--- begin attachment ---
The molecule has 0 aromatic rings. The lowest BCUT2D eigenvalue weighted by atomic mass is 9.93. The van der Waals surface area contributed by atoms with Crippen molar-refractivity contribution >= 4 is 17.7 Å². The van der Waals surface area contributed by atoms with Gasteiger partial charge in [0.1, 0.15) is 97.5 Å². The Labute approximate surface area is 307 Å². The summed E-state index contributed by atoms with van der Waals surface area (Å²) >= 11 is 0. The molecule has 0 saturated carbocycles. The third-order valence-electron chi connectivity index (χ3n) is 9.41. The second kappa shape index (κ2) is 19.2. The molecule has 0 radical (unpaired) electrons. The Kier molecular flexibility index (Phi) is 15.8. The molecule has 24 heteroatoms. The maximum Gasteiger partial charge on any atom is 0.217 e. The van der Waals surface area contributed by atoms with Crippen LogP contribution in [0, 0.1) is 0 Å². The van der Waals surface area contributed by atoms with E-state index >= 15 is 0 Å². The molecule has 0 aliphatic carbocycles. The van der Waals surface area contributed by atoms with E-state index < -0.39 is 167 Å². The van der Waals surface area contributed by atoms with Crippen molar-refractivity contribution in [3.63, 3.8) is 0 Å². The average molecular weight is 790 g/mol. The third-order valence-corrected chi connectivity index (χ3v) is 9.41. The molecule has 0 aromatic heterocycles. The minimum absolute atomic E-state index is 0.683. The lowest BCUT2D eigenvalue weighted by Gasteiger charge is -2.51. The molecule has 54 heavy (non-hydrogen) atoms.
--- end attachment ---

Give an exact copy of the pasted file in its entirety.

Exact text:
The molecule has 0 aromatic rings. The lowest BCUT2D eigenvalue weighted by atomic mass is 9.93. The van der Waals surface area contributed by atoms with Crippen molar-refractivity contribution >= 4 is 17.7 Å². The van der Waals surface area contributed by atoms with Gasteiger partial charge in [0.1, 0.15) is 97.5 Å². The Labute approximate surface area is 307 Å². The summed E-state index contributed by atoms with van der Waals surface area (Å²) >= 11 is 0. The molecule has 0 saturated carbocycles. The third-order valence-electron chi connectivity index (χ3n) is 9.41. The second kappa shape index (κ2) is 19.2. The molecule has 0 radical (unpaired) electrons. The Kier molecular flexibility index (Phi) is 15.8. The molecule has 24 heteroatoms. The maximum Gasteiger partial charge on any atom is 0.217 e. The van der Waals surface area contributed by atoms with Crippen LogP contribution in [0, 0.1) is 0 Å². The van der Waals surface area contributed by atoms with E-state index >= 15 is 0 Å². The molecule has 0 aliphatic carbocycles. The van der Waals surface area contributed by atoms with E-state index < -0.39 is 167 Å². The van der Waals surface area contributed by atoms with Crippen molar-refractivity contribution in [3.63, 3.8) is 0 Å². The average molecular weight is 790 g/mol. The third-order valence-corrected chi connectivity index (χ3v) is 9.41. The molecule has 0 aromatic heterocycles. The minimum absolute atomic E-state index is 0.683. The lowest BCUT2D eigenvalue weighted by Gasteiger charge is -2.51. The molecule has 54 heavy (non-hydrogen) atoms.